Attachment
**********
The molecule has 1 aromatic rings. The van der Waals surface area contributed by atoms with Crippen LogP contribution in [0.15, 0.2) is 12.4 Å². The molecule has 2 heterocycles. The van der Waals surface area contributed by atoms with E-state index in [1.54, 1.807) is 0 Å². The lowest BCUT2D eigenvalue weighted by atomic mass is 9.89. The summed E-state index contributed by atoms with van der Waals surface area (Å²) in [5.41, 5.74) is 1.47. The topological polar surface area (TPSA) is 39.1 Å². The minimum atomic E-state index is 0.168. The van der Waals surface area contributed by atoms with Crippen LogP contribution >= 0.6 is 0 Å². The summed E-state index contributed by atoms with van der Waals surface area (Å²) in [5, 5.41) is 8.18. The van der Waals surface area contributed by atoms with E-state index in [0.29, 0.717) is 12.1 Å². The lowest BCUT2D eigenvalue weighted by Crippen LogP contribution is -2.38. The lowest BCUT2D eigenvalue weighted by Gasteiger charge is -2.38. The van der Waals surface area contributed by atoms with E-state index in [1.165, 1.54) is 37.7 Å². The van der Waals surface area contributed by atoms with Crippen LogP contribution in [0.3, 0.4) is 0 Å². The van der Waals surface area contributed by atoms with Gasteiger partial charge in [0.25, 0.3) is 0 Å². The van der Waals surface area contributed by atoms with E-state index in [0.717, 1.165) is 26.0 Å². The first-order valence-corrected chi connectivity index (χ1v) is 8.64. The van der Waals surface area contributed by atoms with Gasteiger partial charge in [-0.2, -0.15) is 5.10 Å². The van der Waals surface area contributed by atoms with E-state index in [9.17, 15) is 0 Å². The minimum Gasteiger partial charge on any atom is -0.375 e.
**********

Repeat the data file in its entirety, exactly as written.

The molecule has 1 aromatic rings. The van der Waals surface area contributed by atoms with Crippen LogP contribution in [0.15, 0.2) is 12.4 Å². The molecule has 2 heterocycles. The van der Waals surface area contributed by atoms with E-state index in [1.54, 1.807) is 0 Å². The lowest BCUT2D eigenvalue weighted by atomic mass is 9.89. The summed E-state index contributed by atoms with van der Waals surface area (Å²) in [5.41, 5.74) is 1.47. The topological polar surface area (TPSA) is 39.1 Å². The minimum atomic E-state index is 0.168. The van der Waals surface area contributed by atoms with Crippen LogP contribution >= 0.6 is 0 Å². The summed E-state index contributed by atoms with van der Waals surface area (Å²) in [5, 5.41) is 8.18. The van der Waals surface area contributed by atoms with E-state index in [0.29, 0.717) is 12.1 Å². The lowest BCUT2D eigenvalue weighted by Crippen LogP contribution is -2.38. The lowest BCUT2D eigenvalue weighted by Gasteiger charge is -2.38. The van der Waals surface area contributed by atoms with E-state index in [1.165, 1.54) is 37.7 Å². The van der Waals surface area contributed by atoms with Crippen LogP contribution in [0.3, 0.4) is 0 Å². The van der Waals surface area contributed by atoms with Gasteiger partial charge in [0.25, 0.3) is 0 Å². The van der Waals surface area contributed by atoms with E-state index in [0.717, 1.165) is 26.0 Å². The first-order valence-corrected chi connectivity index (χ1v) is 8.64. The van der Waals surface area contributed by atoms with Gasteiger partial charge in [-0.2, -0.15) is 5.10 Å². The van der Waals surface area contributed by atoms with E-state index in [9.17, 15) is 0 Å². The minimum Gasteiger partial charge on any atom is -0.375 e.